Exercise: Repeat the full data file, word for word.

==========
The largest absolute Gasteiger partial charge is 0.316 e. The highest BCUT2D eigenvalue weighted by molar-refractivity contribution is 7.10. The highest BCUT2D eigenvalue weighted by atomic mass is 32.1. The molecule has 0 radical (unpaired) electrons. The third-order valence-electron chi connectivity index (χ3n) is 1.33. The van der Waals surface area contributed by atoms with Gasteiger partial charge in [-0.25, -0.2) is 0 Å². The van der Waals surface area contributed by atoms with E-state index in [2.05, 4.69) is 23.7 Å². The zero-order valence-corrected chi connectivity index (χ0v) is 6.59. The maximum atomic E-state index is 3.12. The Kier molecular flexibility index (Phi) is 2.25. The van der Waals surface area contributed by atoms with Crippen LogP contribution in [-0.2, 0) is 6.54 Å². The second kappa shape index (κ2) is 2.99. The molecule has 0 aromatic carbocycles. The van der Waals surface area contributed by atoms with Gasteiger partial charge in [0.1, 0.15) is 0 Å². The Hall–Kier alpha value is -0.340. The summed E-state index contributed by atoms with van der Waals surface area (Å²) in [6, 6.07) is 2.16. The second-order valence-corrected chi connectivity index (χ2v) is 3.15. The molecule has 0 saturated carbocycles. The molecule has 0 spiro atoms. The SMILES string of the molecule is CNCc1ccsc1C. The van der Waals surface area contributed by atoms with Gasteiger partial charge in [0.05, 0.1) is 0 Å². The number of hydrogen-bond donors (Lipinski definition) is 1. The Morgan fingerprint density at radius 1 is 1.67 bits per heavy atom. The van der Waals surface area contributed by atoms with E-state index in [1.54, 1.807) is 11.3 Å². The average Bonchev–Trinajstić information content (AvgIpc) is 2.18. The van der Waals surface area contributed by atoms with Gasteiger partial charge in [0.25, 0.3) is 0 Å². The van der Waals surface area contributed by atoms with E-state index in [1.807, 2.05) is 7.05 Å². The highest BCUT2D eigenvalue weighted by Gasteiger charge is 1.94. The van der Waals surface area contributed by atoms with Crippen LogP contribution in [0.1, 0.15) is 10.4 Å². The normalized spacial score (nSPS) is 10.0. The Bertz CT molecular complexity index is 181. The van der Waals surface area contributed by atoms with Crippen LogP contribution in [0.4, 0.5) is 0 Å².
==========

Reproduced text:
The largest absolute Gasteiger partial charge is 0.316 e. The highest BCUT2D eigenvalue weighted by molar-refractivity contribution is 7.10. The highest BCUT2D eigenvalue weighted by atomic mass is 32.1. The molecule has 0 radical (unpaired) electrons. The third-order valence-electron chi connectivity index (χ3n) is 1.33. The van der Waals surface area contributed by atoms with Gasteiger partial charge in [-0.25, -0.2) is 0 Å². The van der Waals surface area contributed by atoms with E-state index in [2.05, 4.69) is 23.7 Å². The zero-order valence-corrected chi connectivity index (χ0v) is 6.59. The maximum atomic E-state index is 3.12. The Kier molecular flexibility index (Phi) is 2.25. The van der Waals surface area contributed by atoms with Crippen LogP contribution in [-0.2, 0) is 6.54 Å². The second kappa shape index (κ2) is 2.99. The molecule has 0 aromatic carbocycles. The van der Waals surface area contributed by atoms with Gasteiger partial charge in [0.1, 0.15) is 0 Å². The Hall–Kier alpha value is -0.340. The summed E-state index contributed by atoms with van der Waals surface area (Å²) in [6, 6.07) is 2.16. The second-order valence-corrected chi connectivity index (χ2v) is 3.15. The molecule has 0 saturated carbocycles. The molecule has 0 spiro atoms. The SMILES string of the molecule is CNCc1ccsc1C. The van der Waals surface area contributed by atoms with Gasteiger partial charge in [0.05, 0.1) is 0 Å². The number of hydrogen-bond donors (Lipinski definition) is 1. The Morgan fingerprint density at radius 1 is 1.67 bits per heavy atom. The van der Waals surface area contributed by atoms with E-state index in [1.54, 1.807) is 11.3 Å². The average Bonchev–Trinajstić information content (AvgIpc) is 2.18. The van der Waals surface area contributed by atoms with Gasteiger partial charge in [0.25, 0.3) is 0 Å². The van der Waals surface area contributed by atoms with E-state index in [1.807, 2.05) is 7.05 Å². The highest BCUT2D eigenvalue weighted by Gasteiger charge is 1.94. The van der Waals surface area contributed by atoms with Crippen LogP contribution in [0.1, 0.15) is 10.4 Å². The normalized spacial score (nSPS) is 10.0. The Bertz CT molecular complexity index is 181. The van der Waals surface area contributed by atoms with Crippen LogP contribution in [0.4, 0.5) is 0 Å².